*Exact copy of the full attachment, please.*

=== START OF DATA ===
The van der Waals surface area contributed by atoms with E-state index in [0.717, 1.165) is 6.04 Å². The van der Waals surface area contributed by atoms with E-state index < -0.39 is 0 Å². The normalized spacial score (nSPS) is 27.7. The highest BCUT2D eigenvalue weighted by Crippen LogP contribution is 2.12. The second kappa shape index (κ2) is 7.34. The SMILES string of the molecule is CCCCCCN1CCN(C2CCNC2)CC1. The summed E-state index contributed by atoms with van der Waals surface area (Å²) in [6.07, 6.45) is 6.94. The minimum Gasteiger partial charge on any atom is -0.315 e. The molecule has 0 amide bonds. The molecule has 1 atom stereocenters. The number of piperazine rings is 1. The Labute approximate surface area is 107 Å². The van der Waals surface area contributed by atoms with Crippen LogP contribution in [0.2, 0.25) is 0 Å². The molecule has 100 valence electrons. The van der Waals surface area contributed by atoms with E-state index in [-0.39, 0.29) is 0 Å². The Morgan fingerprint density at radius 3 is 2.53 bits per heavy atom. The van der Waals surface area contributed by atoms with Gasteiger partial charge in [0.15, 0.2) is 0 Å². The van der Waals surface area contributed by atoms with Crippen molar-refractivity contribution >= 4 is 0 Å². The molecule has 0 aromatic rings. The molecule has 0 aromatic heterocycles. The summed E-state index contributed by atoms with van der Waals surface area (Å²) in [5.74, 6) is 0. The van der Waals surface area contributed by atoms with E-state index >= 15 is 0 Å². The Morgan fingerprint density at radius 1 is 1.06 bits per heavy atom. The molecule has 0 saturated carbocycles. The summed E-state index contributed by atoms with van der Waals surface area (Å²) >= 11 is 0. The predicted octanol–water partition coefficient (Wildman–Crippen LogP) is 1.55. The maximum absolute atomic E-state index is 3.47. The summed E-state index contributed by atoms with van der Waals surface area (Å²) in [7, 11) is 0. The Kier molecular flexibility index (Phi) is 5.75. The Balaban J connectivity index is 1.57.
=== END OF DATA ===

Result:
The van der Waals surface area contributed by atoms with E-state index in [0.717, 1.165) is 6.04 Å². The van der Waals surface area contributed by atoms with E-state index < -0.39 is 0 Å². The normalized spacial score (nSPS) is 27.7. The highest BCUT2D eigenvalue weighted by Crippen LogP contribution is 2.12. The second kappa shape index (κ2) is 7.34. The SMILES string of the molecule is CCCCCCN1CCN(C2CCNC2)CC1. The summed E-state index contributed by atoms with van der Waals surface area (Å²) in [6.07, 6.45) is 6.94. The minimum Gasteiger partial charge on any atom is -0.315 e. The molecule has 0 amide bonds. The molecule has 1 atom stereocenters. The number of piperazine rings is 1. The Labute approximate surface area is 107 Å². The van der Waals surface area contributed by atoms with Crippen LogP contribution in [0.2, 0.25) is 0 Å². The molecule has 100 valence electrons. The van der Waals surface area contributed by atoms with E-state index in [-0.39, 0.29) is 0 Å². The Morgan fingerprint density at radius 3 is 2.53 bits per heavy atom. The van der Waals surface area contributed by atoms with Gasteiger partial charge in [0.15, 0.2) is 0 Å². The van der Waals surface area contributed by atoms with Crippen molar-refractivity contribution >= 4 is 0 Å². The molecule has 0 aromatic rings. The molecule has 0 aromatic heterocycles. The summed E-state index contributed by atoms with van der Waals surface area (Å²) in [5.74, 6) is 0. The van der Waals surface area contributed by atoms with E-state index >= 15 is 0 Å². The Morgan fingerprint density at radius 1 is 1.06 bits per heavy atom. The molecule has 0 saturated carbocycles. The summed E-state index contributed by atoms with van der Waals surface area (Å²) >= 11 is 0. The predicted octanol–water partition coefficient (Wildman–Crippen LogP) is 1.55. The maximum absolute atomic E-state index is 3.47. The summed E-state index contributed by atoms with van der Waals surface area (Å²) in [7, 11) is 0. The Kier molecular flexibility index (Phi) is 5.75. The Balaban J connectivity index is 1.57.